Asbestos body; rod-shaped body with clubbed ends that appears yellow-brown in stained tissue due to iron

18

Where in the lung does asbestosis have its largest affect?

Lung bases and subpleural regions

19

Asbestosis: radiology (include advanced cases findings)

Pattern of linear streaking that is generally most prominent at the lung bases; advanced cases can have cyst formation and honeycombing; often associated pleural disease

20

Asbestosis: pleural findings (2)

Diffuse pleural thickening and plaques

21

T/F: Pleural plaques related to asbestos exposure are malignant

False: non-malignant, assymptomatic

22

Berylliosis: who?

Workers in aerospace, nuclear weapons and electronics industries

23

Berrylliosis: pathogenosis

Hypersensitivity to beryllium --> granulomas

24

What does berrylliosis mimic?

Sarcoidosis

25

First line treatment for pneumoconiosis

Removing occupasional exposure

26

Hypersensitivity pneumonitis (HP): definition

Result of immunologic phenomena directed against an antigen

27

Steps of hypersensitivity pneumonitis (3)

1. Repeated antigen exposure --> 2. Immunologic sensitiziation of host to antigen --> 3. Immune-mediated damage to lung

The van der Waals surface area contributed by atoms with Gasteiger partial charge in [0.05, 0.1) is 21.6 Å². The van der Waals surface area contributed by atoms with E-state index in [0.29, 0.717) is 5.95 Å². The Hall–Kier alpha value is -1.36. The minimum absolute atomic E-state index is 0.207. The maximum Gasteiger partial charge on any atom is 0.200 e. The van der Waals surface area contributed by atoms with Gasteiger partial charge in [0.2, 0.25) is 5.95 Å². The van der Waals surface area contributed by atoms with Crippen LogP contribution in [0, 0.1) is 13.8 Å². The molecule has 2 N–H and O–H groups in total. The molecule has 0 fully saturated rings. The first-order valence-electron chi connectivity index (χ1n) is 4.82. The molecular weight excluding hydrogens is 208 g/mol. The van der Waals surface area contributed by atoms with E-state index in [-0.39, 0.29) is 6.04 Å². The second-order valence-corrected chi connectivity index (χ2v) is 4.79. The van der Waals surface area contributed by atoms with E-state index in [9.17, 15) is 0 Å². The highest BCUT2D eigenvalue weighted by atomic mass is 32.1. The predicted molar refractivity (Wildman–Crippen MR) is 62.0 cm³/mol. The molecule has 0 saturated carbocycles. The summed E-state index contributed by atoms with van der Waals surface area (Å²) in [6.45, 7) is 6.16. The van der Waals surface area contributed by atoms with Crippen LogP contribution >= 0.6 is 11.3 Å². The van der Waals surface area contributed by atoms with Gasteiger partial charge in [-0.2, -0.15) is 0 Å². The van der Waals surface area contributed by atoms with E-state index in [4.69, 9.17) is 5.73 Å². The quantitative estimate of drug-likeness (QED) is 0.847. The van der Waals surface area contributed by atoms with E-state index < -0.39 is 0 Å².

28

How is HP typically categorized?

Acute, subacute, and chronic

29

HP: pathogenesis

Exposed to antigen --> Th1 (acute) and Th2 (subacute/chronic) response --> inflammation, tissue damage, fibrosis

30

HP involves what types of immune responses?

Type 1, Type 3, Type 4

31

Type 1

Allergic response/asthma due to IgE binding of sensitized mast cells --> degranulation

32

Type 2

Antibody-initiated --> direct binding of antibody to surface molecules (autoimmunity)

33

Type 3

Antibody-initiated --> formation of immune complexes which are deposited (autoimmunity)

34

Type 4

T-cell dependent starting with primed T cells --> inflammation and T cell-mediated (CD8+) cytotoxicity

35

With HP, can you simply test for IgG antibodies?

Nope: not sensitive or specific

36

HP: pathology (triad)

Triad: cellular bronchiolitis (airway-centered inflammation), organizing pneumonia, scattered, small, non-necrotizing granulomas

37

Acute HP: clinical features

4-12 hours after exposure with viral-like respiratory symptoms (cough, dyspnea, chest tightness, fevers, chills, malaise) with tachypnea, rales